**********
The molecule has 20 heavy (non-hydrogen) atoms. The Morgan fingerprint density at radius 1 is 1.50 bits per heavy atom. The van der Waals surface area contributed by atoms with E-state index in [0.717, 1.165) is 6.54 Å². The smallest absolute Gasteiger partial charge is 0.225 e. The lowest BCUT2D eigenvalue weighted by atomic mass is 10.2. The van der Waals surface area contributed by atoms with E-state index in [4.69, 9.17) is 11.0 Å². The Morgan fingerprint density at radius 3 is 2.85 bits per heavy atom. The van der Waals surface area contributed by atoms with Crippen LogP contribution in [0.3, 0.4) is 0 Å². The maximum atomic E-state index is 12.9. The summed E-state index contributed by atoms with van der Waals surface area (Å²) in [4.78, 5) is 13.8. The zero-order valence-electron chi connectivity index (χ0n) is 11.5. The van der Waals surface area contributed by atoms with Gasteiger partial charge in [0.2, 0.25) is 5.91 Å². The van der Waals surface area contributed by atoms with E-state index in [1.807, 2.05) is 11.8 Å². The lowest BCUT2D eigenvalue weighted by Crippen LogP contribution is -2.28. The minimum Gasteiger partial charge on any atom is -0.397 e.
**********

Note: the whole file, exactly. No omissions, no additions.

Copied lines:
The molecule has 20 heavy (non-hydrogen) atoms. The Morgan fingerprint density at radius 1 is 1.50 bits per heavy atom. The van der Waals surface area contributed by atoms with E-state index in [0.717, 1.165) is 6.54 Å². The smallest absolute Gasteiger partial charge is 0.225 e. The lowest BCUT2D eigenvalue weighted by atomic mass is 10.2. The van der Waals surface area contributed by atoms with E-state index in [4.69, 9.17) is 11.0 Å². The Morgan fingerprint density at radius 3 is 2.85 bits per heavy atom. The van der Waals surface area contributed by atoms with Crippen LogP contribution in [0.3, 0.4) is 0 Å². The maximum atomic E-state index is 12.9. The summed E-state index contributed by atoms with van der Waals surface area (Å²) in [4.78, 5) is 13.8. The zero-order valence-electron chi connectivity index (χ0n) is 11.5. The van der Waals surface area contributed by atoms with Gasteiger partial charge in [0.2, 0.25) is 5.91 Å². The van der Waals surface area contributed by atoms with E-state index in [1.807, 2.05) is 11.8 Å². The lowest BCUT2D eigenvalue weighted by Crippen LogP contribution is -2.28. The minimum Gasteiger partial charge on any atom is -0.397 e.